The promised action followed months of growing instability in the region, beginning shortly after the fall of the government of Hosni Mubarak. In addition to a growing number of kidnappings, the Sinai saw 15 direct attacks on natural gas pipelines bound for Jordan and Israel. In early August, a single attack that led to the deaths of 16 Egyptian soldiers spurred newly elected President Mohammed Morsi to launch a military initiative aimed at bringing the region back under control. However, as recently as this weekend, attacks have continued, including one that resulted in the deaths of three police officers in El-Arish.

This latest event was followed by the dismissal of the North Sinai security chief, General Ahmed Bakr as well as protests among local police groups demanding greater attention from government forces and the passage of emergency laws. In response, Morsi once again pledged direct action, but will likely face resistance from a local Bedouin population with a long history of conflict with Cairo.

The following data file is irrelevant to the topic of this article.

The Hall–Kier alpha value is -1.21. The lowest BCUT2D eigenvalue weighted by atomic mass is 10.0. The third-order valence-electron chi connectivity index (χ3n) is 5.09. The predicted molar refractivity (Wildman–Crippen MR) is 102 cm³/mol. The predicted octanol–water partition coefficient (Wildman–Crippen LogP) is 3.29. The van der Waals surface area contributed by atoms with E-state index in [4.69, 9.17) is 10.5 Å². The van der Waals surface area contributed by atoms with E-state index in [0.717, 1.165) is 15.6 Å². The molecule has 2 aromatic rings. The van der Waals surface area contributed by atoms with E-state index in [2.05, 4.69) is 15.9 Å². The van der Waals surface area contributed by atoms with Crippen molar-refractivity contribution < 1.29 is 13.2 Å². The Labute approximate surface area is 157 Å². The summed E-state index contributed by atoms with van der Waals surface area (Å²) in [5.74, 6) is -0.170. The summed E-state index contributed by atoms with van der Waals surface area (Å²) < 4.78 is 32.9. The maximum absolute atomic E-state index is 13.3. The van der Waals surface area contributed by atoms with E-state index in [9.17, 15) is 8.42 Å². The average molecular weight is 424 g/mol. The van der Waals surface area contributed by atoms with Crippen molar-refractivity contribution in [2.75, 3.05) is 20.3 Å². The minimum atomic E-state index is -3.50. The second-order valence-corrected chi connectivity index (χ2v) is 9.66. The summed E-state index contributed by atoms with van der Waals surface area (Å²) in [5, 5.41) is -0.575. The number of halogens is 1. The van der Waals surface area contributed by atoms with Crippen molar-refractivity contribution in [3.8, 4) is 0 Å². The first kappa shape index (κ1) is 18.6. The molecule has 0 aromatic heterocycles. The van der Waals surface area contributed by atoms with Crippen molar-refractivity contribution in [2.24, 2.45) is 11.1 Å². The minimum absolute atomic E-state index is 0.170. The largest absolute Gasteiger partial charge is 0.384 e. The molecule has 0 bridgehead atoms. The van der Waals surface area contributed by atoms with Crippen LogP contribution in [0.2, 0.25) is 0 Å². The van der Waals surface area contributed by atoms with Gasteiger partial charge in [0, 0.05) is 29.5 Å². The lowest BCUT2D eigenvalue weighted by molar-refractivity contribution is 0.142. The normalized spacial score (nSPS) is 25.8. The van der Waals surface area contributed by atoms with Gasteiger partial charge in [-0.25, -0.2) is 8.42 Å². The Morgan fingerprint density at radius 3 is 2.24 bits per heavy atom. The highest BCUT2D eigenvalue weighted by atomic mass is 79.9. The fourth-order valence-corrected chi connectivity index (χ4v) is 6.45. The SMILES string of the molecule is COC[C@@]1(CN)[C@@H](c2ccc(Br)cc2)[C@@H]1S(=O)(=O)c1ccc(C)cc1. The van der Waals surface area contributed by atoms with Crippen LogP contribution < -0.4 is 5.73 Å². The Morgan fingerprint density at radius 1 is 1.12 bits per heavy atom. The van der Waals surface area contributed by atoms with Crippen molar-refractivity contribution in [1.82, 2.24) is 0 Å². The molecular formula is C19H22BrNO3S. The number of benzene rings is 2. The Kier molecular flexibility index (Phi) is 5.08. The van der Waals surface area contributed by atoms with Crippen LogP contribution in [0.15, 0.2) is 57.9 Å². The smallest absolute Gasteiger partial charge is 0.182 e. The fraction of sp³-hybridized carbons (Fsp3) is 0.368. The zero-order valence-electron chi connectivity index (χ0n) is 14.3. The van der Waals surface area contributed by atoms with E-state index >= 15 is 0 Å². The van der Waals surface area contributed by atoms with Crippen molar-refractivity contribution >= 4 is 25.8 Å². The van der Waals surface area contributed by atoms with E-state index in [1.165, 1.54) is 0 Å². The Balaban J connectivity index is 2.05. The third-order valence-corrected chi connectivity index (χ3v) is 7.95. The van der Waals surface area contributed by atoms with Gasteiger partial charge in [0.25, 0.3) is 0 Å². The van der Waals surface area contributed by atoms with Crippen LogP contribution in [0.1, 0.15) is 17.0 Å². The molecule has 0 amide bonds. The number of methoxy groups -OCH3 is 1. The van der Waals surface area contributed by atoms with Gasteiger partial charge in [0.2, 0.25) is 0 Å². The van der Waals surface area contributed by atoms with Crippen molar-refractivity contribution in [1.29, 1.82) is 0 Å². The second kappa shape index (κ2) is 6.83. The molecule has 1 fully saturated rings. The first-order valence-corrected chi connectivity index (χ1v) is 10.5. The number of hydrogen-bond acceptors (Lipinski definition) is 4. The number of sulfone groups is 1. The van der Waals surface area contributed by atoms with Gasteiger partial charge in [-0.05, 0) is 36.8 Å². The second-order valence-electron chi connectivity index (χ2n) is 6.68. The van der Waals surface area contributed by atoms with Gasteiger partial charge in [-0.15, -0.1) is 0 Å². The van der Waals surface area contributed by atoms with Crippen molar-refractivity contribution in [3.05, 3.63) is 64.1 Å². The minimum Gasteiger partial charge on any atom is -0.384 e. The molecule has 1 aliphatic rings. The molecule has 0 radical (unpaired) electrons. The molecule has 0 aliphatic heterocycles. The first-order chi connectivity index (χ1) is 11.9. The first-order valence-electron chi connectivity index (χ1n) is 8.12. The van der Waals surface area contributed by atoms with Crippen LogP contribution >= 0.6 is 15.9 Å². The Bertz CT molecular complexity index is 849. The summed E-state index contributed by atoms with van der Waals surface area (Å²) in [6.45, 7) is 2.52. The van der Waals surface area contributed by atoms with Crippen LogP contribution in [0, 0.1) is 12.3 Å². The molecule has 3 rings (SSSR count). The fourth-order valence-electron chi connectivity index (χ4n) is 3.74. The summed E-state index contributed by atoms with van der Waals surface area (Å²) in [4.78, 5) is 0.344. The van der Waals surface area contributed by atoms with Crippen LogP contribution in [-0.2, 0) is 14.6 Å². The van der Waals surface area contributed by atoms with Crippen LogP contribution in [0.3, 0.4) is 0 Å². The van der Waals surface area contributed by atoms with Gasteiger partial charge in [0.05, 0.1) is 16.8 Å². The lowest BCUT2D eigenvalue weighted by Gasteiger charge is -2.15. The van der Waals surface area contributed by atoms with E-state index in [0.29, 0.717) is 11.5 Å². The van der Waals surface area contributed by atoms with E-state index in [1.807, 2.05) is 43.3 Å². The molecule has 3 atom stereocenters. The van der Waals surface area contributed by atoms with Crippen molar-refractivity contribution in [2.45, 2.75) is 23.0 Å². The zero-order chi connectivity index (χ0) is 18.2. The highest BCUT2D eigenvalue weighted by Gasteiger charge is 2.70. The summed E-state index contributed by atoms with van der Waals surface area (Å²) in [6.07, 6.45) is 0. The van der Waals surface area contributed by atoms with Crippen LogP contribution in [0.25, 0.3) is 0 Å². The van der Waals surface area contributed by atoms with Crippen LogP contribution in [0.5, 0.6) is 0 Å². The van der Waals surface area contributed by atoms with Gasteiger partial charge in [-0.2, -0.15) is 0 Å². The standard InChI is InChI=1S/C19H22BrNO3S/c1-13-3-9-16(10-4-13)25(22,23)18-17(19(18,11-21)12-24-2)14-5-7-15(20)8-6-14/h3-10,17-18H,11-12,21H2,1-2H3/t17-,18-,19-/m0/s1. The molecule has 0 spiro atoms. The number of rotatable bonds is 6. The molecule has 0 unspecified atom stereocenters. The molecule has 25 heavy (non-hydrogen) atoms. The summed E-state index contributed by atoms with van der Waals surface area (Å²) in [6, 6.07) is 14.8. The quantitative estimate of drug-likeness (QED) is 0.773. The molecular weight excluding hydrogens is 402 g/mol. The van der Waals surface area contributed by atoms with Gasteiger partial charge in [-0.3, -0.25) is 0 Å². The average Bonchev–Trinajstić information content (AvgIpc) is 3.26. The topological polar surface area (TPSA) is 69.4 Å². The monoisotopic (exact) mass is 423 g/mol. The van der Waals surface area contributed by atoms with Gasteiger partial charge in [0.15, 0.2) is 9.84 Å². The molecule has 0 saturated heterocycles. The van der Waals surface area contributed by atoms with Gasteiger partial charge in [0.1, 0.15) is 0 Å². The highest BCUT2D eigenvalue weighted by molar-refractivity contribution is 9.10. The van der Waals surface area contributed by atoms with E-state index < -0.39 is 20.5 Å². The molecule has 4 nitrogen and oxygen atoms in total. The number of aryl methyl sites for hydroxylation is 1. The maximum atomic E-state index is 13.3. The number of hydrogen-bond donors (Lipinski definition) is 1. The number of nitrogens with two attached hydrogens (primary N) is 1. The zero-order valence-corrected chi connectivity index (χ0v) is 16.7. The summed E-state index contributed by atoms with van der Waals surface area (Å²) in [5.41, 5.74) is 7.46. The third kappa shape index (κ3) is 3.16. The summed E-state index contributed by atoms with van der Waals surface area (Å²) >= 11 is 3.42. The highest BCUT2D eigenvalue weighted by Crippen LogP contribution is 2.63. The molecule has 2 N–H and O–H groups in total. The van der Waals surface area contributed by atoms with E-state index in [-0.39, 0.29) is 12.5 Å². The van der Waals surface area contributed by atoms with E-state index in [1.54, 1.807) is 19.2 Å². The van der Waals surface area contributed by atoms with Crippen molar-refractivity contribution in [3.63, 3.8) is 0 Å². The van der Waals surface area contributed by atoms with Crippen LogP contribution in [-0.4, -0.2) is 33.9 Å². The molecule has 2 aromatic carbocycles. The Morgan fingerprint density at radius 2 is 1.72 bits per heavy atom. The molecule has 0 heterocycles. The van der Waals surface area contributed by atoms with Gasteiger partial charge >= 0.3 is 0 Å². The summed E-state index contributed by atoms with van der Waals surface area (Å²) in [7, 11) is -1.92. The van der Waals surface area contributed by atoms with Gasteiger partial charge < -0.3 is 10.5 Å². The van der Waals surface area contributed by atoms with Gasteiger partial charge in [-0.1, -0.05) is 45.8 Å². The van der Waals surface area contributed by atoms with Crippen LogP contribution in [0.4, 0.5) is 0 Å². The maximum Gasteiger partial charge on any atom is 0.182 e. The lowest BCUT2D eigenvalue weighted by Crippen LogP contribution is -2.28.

In addition to the clear goal of returning order to the country’s eastern region, the government’s efforts are especially important to protecting a natural gas export route to Jordan and beyond. Although exports from Egypt have recently halted as Cairo deals with a surge in local consumption and dwindling supply, the country’s ability to exploit domestic reserves for future growth will rely on a dependable export route to the east. According to a Jordan Times report, talks between the two governments have suggested that exports could resume as soon as next month, with a possible boost in quantity on the table.

While the government is working to address local consumption issues through a reassessment of subsidy programs and energy diversification, they have also begun pushing for greater exploration efforts, including both on and offshore projects. Recently, the Morsi government offered tenders for fifteen on- and offshore blocks for natural gas exploration.

Image: The Guardian

Originally Posted in Newsbase’s MEA Downstream Monitor

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Qatar Lays Downstream Foundation in North Africa

As investors and development teams from Europe and the United States keep their cautious distance from the uncertainty of North Africa after the Arab Spring, some financial support and confidence is arriving on the Mediterranean shores, perhaps none more substantial than that of Qatar.

Active and present from early on in the rapidly changing capitals of Cairo and Tunis, Qatari representatives have stepped up their support in recent weeks, signaling a willingness to contribute, including downstream efforts that could prove vital to the region’s recovery and future growth.